message 19: by Erin (new)

Erin Evans (erinmevans) | 184 comments Mod
Your wish is my command: revisit Dahl's first scene in The Adversary for a touch base with Tennora!

Also, I have a scene on my blog from the version of Adversary I scrapped which stars Tennora. Www.slushlush.com


message 20: by Lidiya (new)

Lidiya | 12 comments Erin wrote: By the time I realized that, damnit, I want to write about Vescaras, too, I realized I was going way, way over word count.

That's OK. We'll just have to wait for that book :)


message 21: by Coffeedave (new)

Coffeedave | 17 comments While we're at it, we can wait for the Dahl solo-book too. Oh! what about a Havi solo book? The Adventures of Havi and Glave!


message 22: by Erin (new)

Erin Evans (erinmevans) | 184 comments Mod
REMEMBER FOLKS WHO READ AHEAD: No spoilers.


message 23: by Erin (new)

Erin Evans (erinmevans) | 184 comments Mod
Justin wrote: " It made me wonder if Erin enjoys keeping up with real life nobles (past or present). I've never been one to pay much attention, but it was neat to be in a country where nobility exists while reading Erin's book. It would seem a great source of inspiration."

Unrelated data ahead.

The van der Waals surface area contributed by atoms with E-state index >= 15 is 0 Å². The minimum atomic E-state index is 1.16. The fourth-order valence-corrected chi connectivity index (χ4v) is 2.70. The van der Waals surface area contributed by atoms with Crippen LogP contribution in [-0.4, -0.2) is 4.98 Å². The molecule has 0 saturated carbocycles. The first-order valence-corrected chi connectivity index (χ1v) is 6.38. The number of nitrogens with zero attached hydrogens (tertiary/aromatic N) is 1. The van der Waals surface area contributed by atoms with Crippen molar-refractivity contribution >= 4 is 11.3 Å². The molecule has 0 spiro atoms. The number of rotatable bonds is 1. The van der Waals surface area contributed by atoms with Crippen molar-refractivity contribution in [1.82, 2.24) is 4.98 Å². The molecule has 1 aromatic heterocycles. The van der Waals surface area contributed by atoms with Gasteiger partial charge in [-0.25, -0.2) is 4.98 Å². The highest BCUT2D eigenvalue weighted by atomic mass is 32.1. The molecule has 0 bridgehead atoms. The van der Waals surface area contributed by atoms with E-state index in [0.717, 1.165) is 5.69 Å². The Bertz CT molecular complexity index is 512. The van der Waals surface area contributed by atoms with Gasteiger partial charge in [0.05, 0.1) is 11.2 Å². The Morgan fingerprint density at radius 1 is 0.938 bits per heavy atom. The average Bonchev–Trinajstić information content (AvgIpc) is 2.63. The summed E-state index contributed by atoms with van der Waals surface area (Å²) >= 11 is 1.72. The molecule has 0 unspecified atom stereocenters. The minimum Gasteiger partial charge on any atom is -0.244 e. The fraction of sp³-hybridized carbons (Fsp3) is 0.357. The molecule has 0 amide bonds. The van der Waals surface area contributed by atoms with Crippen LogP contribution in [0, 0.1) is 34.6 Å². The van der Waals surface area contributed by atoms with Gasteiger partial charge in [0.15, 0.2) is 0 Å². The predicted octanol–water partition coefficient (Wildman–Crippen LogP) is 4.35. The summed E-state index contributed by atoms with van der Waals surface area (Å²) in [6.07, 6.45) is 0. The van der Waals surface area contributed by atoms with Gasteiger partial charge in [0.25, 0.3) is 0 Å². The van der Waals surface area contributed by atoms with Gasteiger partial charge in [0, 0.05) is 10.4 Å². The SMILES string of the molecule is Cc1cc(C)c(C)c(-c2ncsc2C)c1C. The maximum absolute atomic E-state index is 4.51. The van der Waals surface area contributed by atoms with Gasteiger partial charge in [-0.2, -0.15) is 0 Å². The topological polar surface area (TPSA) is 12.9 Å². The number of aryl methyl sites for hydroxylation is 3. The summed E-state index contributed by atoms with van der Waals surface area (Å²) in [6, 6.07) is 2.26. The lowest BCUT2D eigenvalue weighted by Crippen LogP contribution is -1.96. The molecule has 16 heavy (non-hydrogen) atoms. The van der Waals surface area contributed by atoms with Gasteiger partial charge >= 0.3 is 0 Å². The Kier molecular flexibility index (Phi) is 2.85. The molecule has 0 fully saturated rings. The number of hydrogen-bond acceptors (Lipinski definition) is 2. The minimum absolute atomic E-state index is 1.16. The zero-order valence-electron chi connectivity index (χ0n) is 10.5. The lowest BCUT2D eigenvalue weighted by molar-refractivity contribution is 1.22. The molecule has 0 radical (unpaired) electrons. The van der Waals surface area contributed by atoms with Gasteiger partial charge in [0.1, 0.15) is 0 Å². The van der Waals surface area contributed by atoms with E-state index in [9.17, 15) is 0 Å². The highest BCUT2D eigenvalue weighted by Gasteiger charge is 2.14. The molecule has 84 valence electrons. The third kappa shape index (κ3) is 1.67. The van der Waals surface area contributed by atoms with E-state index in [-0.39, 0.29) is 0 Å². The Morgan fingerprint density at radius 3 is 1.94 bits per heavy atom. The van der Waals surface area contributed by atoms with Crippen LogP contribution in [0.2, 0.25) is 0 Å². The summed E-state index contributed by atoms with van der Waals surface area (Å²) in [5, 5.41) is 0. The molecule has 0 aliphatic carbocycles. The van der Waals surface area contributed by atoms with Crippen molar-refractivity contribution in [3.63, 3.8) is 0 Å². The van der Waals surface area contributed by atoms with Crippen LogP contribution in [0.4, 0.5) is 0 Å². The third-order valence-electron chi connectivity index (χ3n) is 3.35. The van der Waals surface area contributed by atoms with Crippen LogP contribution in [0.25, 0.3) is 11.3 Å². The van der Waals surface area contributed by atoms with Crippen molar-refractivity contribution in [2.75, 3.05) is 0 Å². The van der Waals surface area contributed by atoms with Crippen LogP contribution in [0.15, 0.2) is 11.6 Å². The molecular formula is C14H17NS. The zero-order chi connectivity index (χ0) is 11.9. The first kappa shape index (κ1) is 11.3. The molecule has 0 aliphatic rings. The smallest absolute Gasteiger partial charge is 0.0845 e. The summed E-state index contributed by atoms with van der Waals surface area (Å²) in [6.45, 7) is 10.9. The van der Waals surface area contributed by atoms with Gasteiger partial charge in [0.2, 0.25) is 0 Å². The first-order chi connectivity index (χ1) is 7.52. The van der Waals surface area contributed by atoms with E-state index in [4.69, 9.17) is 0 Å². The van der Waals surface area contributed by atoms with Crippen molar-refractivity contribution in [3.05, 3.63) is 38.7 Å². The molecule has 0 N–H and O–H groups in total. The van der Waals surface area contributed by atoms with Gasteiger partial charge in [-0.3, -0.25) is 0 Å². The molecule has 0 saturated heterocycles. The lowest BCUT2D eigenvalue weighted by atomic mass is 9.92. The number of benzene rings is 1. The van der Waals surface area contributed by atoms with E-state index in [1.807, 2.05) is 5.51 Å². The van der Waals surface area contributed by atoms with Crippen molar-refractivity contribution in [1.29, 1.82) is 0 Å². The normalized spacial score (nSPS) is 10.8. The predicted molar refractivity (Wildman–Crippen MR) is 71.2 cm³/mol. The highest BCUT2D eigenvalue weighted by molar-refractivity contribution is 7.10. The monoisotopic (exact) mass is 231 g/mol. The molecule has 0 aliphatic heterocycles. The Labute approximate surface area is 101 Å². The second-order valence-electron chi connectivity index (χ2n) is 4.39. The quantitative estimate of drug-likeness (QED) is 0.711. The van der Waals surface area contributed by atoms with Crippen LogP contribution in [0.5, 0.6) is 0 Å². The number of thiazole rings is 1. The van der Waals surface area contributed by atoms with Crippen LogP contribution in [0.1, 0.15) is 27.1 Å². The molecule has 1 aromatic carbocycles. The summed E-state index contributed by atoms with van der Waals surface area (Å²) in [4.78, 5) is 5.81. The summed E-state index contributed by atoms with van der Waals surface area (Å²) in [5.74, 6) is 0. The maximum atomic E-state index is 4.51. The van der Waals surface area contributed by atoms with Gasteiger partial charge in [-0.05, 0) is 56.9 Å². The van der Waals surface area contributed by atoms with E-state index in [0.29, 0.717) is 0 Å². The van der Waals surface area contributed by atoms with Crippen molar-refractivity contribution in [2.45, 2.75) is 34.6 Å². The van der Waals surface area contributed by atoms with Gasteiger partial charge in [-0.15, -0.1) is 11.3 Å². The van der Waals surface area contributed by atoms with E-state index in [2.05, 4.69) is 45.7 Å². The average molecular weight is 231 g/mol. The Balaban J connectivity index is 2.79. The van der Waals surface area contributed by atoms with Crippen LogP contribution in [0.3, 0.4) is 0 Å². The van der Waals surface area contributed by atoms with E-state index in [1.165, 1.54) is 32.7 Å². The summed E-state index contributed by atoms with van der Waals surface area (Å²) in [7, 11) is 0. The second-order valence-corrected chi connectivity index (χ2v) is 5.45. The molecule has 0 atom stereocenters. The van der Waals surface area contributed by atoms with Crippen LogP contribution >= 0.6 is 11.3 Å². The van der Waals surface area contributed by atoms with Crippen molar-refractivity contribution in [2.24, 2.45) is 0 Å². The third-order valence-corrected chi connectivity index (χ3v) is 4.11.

I don't know! I wouldn't have said I did...but I guess I do! On an individual level, there's something fascinating to me about being in a position where you have absolute authority, but frequently you're locked into stricter rules of conduct. And so far as modern royalty, the constitutional monarchy is a really interesting form of governance.

Also, I've definitely always been interested in lines of succession (this was possibly the most interesting part of American Civics class too--who's President if the Pres, VP, and Speaker all die? THERE'S A CONTINGENCY PLAN FOR THAT). Possibly because I'm slightly obsessed with contingency plans. Possibly because there's a family legend that on my mom's side we're descended from a Danish king, and child-me always wondered if there were a King Ralph scenario that would land me in the Royal Court. :p